We Europeans can preserve our way of life by better harnessing our crises


Picture of Sebastian Kurz
Sebastian Kurz

It’s now 20 years since Austria joined the European Union, so under-30s like myself can hardly remember life before then. Europe has become as natural a part of our identity as Austrian citizenship. A recent Eurobarometer survey showed that while in 1995 only 11% of Austrians considered themselves to be Europeans, by the end of last year that had risen to 87%.

Yet public opinion all over Europe is increasingly critical of European integration. With migratory pressures mounting and economic recovery slowing down, the imperfections of the EU’s Economic and Monetary Union have been mercilessly laid bare.

Our way of life in Europe is characterised by excellent social security and healthcare systems, comparatively comfortable living standards and high levels of public security as well as high environmental standards. But as regions beyond Europe become more and more competitive, we are facing new pressures. Forecasts suggest that by 2030 the EU’s share of the world population will fall from 7% today to only 4%, and Europe’s share of global GDP from 25% to 15%. At the same time, around 30% of global social security costs will still be paid out in Europe in 2030.

Citizens right across Europe have grown accustomed to high living standards, and not only expect them to be maintained but even to improve. Our primary task as policymakers in the coming decade will therefore be to do whatever is necessary to ensure that our way of life can be maintained and safeguarded for future generations.

How can this be achieved? What we need most of all is a strong sense of common purpose among the EU member states! Faced with the challenge of globalisation, we can only safeguard our way of life if we stick together, agree on common objectives and join forces to attain them. This doesn’t mean that everything has to be dealt with at EU level. We Austrians remain convinced that subsidiarity and proportionality are key principles; they help avoid unnecessary harmonisation at the lowest possible level and maintain necessary competition.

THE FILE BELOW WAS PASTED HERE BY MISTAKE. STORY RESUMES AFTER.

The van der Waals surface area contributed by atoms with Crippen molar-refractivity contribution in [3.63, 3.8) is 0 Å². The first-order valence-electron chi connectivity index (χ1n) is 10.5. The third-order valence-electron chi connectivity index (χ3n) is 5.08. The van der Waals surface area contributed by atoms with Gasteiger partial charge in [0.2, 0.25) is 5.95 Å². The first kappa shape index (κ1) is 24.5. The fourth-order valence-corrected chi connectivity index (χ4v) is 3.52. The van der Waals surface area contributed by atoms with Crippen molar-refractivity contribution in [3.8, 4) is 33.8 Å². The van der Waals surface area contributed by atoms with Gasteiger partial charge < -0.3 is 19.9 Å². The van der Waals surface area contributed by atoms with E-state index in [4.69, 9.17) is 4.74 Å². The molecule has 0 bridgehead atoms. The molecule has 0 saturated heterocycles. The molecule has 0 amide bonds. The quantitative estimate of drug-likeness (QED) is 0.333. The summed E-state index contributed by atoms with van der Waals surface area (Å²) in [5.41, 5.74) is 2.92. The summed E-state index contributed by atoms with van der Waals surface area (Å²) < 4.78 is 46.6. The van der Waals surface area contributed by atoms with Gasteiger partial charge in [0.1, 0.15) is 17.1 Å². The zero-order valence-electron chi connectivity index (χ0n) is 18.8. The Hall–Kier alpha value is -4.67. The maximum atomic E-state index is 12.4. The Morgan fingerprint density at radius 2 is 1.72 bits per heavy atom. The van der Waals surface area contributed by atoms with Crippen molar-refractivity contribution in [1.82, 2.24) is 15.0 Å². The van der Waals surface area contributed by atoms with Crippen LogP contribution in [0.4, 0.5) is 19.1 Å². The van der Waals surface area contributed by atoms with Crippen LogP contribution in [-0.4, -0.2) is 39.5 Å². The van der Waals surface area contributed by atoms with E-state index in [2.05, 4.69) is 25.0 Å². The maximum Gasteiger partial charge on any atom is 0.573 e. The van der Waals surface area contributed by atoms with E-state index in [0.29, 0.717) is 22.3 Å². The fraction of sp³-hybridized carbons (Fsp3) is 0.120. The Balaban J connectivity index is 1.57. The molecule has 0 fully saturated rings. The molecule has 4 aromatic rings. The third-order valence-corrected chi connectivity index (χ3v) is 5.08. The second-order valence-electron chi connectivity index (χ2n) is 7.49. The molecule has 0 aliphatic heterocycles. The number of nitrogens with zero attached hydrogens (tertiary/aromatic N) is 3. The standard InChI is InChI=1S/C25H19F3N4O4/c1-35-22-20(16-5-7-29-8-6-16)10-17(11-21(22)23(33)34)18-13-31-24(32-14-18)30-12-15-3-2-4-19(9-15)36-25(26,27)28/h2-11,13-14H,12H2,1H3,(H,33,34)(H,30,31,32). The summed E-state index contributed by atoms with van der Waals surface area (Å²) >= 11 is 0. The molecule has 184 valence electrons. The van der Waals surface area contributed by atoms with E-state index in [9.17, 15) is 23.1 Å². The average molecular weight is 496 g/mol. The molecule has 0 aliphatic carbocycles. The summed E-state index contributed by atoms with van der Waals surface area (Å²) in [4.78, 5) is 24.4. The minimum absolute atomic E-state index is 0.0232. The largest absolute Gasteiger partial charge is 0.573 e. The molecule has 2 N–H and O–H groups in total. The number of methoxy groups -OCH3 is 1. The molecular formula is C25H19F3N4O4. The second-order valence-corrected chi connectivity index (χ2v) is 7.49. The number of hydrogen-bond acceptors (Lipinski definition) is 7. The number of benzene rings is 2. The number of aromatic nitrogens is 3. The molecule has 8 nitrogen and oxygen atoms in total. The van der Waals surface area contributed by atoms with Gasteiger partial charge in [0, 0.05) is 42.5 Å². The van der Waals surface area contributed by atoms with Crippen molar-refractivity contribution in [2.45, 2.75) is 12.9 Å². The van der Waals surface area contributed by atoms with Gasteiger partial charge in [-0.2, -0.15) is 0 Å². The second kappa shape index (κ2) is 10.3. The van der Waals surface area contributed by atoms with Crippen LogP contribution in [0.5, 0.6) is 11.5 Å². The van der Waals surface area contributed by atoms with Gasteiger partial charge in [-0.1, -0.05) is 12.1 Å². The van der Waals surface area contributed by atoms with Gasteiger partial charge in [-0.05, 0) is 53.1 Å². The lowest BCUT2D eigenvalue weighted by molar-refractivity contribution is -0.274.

We need to focus on those pressing issues that require a European answer. A case in point is migration. Migratory pressures are rising disproportionally in some EU countries, and are weighing heavily on their social security systems. If we want to find a fair answer to this challenge, we have to look at each member state and take into consideration the number of migrants it has accepted in the past. We must also remember that migration without integration will lead to societal problems and to widening gaps within our societies.

Another case in point is the stabilisation of Europe’s wider neighbourhood. The prospect of EU accession for Western Balkan countries is a driving force for reform, so we have to keep this goal alive. We also have to improve our own European Neighbourhood Policy for regions to the east and south of the EU. Developments in Ukraine and in North Africa show us that the neighbourhood policy needs to become more flexible and should take into account each country’s situation. It should also be made more political by becoming integral to the EU’s foreign policy.

The European Union has often taken its greatest leaps forward in times of crisis, as crises tend to create a sense of common purpose and solidarity. That’s what we need now; a common vision of the future and an awareness of what is politically feasible will help us to safeguard our way of life.

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